Sunday, 29 January 2017

Slippery People

It has been hard to escape the makers of T2: Trainspotting this week.
The director (Danny Boyle), the stars (Ewan McGregor, Ewan Bremner, Jonny Lee Miller and Robert Carlyle) and the film’s composer (Rick Smith of Underworld) have been on the promotional trail. They have been discussing the original Trainspotting, which came out in 1996, as much as they have the new film. This is not surprising. As well as featuring the same cast, crew and characters as the first film, T2 constantly harks back to it. The new story touches the old one at the edges. This includes the music, which echoes the original soundtrack. Smith has included chords, textures and rhythms from ‘Born Slippy’, the Underworld song that memorably closed the original.


Much of the discussion has been about ‘Born Slippy’ itself. Speaking on the Today programme on Tuesday, Smith was asked how the song came to be in included in Trainspotting. He replied:
It was very serendipitous. Danny [Boyle] was using our album at the time, Dubnobasswithmyheadman, as what you would call the heartbeat or the tool that use to get the rhythm of the film together - without any intention of course of the whole film being about that album and the music - and took a break one day for a lunch, walked across the road, out of Soho, into HMV and saw the vinyl for ‘Born Slippy’ in the racks, bought it, as he tells me, and listened and immediately knew that that was how he wanted to finish the film.
This is a nice story, but it is not true. I know because it was one of my old friends, Neil Williams, who suggested the track for the film. He put the record straight on Friday, writing to Radio 5’s Film Review show, which was featuring Danny Boyle as a guest. Neil’s letter stated:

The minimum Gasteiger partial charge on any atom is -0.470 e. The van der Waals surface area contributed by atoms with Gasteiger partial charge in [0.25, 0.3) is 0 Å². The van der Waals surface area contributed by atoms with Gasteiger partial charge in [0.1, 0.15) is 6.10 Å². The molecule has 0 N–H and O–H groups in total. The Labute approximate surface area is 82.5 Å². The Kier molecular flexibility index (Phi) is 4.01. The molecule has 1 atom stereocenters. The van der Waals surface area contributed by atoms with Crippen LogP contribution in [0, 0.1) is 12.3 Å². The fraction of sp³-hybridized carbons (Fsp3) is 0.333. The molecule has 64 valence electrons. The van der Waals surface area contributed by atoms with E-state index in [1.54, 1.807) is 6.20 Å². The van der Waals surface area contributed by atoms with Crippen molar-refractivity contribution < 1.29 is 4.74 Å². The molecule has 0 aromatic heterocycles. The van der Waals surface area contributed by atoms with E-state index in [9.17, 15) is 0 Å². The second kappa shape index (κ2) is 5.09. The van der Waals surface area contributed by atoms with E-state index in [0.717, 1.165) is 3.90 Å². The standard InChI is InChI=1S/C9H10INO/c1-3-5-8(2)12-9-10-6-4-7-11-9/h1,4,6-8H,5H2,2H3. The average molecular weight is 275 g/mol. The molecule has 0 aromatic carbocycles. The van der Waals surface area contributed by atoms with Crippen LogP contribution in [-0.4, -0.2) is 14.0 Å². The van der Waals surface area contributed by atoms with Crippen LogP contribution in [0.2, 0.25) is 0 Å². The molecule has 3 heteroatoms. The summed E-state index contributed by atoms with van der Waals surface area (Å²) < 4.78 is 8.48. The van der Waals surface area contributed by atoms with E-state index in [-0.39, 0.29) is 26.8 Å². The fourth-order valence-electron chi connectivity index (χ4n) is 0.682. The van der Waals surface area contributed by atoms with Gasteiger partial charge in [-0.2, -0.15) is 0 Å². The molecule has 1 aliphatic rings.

I was fortunate enough to be one of the assistant editors on the original Trainspotting movie. During the shoot it was my job to synchronise the picture and sound which meant I had the rare privilege of effectively being the first person to see and hear all the footage shot for the film. As these remarkable images and sensational performances came together before my eyes there was this overwhelming realisation that I was at the centre of something truly special. I remember Danny sending a music cassette from the shoot in Glasgow to our cutting rooms in London, which outlined his ideas for source music to soundtrack the film and on it were Bowie, Blondie, Björk, Brian Eno, Iggy Pop. There was also a note suggesting that we try and find dance music similar to the theme produced by Leftfield for Shallow Grave on which I was a trainee. Danny and I shared similar music tastes and we both loved the likes of Leftfield, Orbital and Andy Weatherall. I brought in a collection of CDs with track suggestions written on the cases in white chinagraph pencil, which we used to mark the edits on the film. I had a then little known follow-up single to the album Dubnoheadwithmybassman by Underworld, which was an album I knew Danny liked and I wrote on the CD ‘try track 2’. This was ‘Born Slippy’, a track which was often played at house parties I went to with my friends. There has been no greater moment in my film career than when Masahiro, the editor, told me that Danny had chosen it to be included in the film and showed me the initial edit of the astonishing end sequence. Some weeks later, after picture lock, I got a call from Andrew McDonald asking if I could come out to the sound mix and could I bring the ‘Born Slippy’ CD with me. I travelled out to the mix the same day, was asked if I could leave the CD there so that the sound technicians could transfer it as they didn’t have one. Andrew eventually returned the CD to me at the start of the next project, A Life Less Ordinary, so essentially it’s my CD that bears the now faded chinagraph note that is actually on the soundtrack of the film.